Remember the episode when Carrie Bradshaw, the ‘it’ woman of our generation, couldn’t buy her apartment because she had bought too many shoes? She couldn’t even calculate how much she had spent on shoes. A lot of the messages we get as women is that we’re frivolous with money and that we don’t have a clue.
I’m calling bull shit. Here’s the 4 biggest lessons I’ve learnt on the ever-winding road to financial savviness.
LESSON 1: TALK ABOUT MONEY.
Heck. Yes. Women. Talking. About. Money.
The more we normalise the convos (because money talk taboos are VERY real) the faster our financial literacy will grow, the easier it is to figure out if we are getting paid fairly and the quicker we can shatter those salary glass ceilings.
I have had many a conversation with working women who come to me to talk about money, and often these female powerhouses pre-frame the dialogue with “I feel awkward talking about this”. But why? Think back to who told you it was wrong to talk about money. Question it all.
The more we talk about it, the less awkward it will become and the more we can learn from each other. Years ago, when I learnt what a good friend of mine (who had a similar role to me) was earning, you can bet my new income benchmark/goal was raised a few bars. I saw what was possible.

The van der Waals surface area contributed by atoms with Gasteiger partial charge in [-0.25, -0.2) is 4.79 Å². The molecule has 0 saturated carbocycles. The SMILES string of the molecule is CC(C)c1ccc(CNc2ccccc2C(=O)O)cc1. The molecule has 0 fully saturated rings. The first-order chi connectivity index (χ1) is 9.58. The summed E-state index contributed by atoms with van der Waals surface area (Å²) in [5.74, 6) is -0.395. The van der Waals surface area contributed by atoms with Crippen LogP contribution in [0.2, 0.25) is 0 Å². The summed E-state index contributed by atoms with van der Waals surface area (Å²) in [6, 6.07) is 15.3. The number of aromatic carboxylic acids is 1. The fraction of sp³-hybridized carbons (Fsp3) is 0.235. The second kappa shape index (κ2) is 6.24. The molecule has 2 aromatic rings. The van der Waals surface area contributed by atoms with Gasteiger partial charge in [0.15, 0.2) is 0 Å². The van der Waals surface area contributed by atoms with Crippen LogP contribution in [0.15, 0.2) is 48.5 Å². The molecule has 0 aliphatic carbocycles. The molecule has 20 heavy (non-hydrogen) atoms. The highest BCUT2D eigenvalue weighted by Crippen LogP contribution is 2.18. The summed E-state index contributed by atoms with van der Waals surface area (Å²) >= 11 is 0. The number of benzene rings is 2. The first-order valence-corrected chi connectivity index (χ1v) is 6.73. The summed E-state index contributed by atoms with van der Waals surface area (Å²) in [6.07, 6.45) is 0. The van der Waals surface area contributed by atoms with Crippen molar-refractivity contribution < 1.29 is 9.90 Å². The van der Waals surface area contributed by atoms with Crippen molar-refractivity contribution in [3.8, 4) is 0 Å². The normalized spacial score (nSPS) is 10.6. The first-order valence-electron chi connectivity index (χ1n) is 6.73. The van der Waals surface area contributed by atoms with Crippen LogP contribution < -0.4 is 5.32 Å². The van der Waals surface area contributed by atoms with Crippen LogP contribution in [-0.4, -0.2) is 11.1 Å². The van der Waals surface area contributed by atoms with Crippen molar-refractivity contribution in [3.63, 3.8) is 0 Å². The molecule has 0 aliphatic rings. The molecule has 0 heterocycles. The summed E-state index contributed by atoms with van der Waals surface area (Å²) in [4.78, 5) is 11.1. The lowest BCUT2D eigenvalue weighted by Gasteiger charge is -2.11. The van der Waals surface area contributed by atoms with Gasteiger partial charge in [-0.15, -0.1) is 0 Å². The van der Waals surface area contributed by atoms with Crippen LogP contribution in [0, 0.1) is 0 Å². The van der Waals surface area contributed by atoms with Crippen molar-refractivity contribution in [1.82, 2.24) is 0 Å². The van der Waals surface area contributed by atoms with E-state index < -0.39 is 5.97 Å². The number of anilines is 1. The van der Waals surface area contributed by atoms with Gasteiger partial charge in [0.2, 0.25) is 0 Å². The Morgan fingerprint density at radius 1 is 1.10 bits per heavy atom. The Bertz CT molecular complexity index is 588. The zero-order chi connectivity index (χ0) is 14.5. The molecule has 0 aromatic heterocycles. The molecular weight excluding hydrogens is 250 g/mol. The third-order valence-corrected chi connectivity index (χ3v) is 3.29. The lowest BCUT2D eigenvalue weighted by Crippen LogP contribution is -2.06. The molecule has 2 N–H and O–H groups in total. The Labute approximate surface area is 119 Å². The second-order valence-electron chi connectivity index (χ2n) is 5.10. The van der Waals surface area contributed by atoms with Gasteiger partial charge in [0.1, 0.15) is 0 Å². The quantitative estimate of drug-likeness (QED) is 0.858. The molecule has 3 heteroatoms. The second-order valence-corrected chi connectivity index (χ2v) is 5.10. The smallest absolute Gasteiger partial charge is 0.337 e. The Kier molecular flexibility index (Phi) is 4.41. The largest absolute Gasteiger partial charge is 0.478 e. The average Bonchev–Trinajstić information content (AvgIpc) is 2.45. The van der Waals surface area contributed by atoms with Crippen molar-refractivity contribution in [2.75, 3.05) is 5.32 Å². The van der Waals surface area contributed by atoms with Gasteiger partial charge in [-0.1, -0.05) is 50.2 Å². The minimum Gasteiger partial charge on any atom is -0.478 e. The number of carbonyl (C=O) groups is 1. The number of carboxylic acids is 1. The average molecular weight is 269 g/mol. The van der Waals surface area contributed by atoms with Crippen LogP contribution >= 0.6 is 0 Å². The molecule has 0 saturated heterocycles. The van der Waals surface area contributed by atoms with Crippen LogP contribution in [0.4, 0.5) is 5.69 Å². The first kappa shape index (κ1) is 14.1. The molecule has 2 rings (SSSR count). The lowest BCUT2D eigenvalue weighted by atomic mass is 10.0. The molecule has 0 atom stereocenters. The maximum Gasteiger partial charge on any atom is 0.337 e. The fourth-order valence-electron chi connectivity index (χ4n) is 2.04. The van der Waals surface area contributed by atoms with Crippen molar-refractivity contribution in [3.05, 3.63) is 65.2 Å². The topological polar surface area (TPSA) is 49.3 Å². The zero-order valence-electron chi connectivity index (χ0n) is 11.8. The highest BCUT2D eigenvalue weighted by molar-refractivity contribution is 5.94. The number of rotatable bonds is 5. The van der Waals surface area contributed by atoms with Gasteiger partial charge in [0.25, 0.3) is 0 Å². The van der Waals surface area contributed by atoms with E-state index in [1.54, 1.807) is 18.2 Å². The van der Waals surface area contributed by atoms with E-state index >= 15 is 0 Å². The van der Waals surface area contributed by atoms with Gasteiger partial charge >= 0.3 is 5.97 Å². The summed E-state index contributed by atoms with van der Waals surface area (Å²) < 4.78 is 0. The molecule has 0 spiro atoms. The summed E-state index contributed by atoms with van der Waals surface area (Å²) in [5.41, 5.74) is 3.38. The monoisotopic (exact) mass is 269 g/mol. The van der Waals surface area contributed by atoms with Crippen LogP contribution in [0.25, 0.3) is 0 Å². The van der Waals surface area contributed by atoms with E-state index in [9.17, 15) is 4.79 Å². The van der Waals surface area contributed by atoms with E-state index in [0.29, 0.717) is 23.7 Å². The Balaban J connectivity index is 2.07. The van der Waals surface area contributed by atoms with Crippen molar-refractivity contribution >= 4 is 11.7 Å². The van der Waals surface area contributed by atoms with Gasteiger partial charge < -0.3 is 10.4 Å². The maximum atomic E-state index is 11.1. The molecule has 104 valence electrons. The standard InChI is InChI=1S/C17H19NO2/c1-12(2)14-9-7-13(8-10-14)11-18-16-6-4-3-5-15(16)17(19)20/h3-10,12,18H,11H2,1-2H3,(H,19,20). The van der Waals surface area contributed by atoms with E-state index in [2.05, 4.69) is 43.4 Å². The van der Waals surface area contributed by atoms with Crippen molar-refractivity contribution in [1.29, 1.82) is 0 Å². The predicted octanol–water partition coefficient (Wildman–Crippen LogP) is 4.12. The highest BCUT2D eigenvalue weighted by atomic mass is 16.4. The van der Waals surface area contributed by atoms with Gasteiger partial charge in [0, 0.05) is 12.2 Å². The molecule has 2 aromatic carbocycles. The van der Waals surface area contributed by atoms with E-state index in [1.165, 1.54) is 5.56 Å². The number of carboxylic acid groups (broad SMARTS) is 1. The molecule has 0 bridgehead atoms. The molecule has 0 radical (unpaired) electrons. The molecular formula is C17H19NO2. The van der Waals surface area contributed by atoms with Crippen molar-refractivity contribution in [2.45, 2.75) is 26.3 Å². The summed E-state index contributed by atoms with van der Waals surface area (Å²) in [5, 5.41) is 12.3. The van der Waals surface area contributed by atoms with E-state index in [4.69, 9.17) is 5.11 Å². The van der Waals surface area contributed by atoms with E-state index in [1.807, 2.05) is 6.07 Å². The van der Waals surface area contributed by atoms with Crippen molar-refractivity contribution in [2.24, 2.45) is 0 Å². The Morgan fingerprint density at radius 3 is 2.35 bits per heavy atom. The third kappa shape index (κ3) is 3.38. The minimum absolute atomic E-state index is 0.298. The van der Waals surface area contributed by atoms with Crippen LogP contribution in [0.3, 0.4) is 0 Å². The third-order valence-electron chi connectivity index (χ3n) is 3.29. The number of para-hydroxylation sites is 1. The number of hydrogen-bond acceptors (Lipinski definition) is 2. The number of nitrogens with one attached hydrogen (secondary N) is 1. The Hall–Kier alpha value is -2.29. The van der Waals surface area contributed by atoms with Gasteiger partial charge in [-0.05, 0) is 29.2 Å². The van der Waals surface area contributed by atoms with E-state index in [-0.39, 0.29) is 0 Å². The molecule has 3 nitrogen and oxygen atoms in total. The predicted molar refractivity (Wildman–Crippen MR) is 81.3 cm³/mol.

Knowledge + confidence = bad ass women ready to negotiate what we’re worth, make sound financial decisions, and take control of our money. Grab a glass of wine and start that chat with your girlfriends.
LESSON 2: CONSISTENTLY DO AUDITS OF YOUR FINANCIAL SITUATION.
This is necessary, no matter what financial stage you’re at. I got lazy last year. I was earning 6-figures and becoming complacent with my money. I didn’t adjust my savings to match the funds coming in and my saving opportunities got burnt because of it.
Are audits confronting? Yes! A vital starting point for financial health? Hell, yes! We can’t move from A to B without first knowing our starting point.
Regardless of your situation make a promise to yourself that, throughout your audit, there’s going to be no judgement, just observation. When my spending fingers have got a little carried away, I often hold off opening my internet banking in fear of having to be confronted. I’ve learnt to rip it off like a band aid. Getting back on track with a 30 minute audit is more important than digging my head in the sand.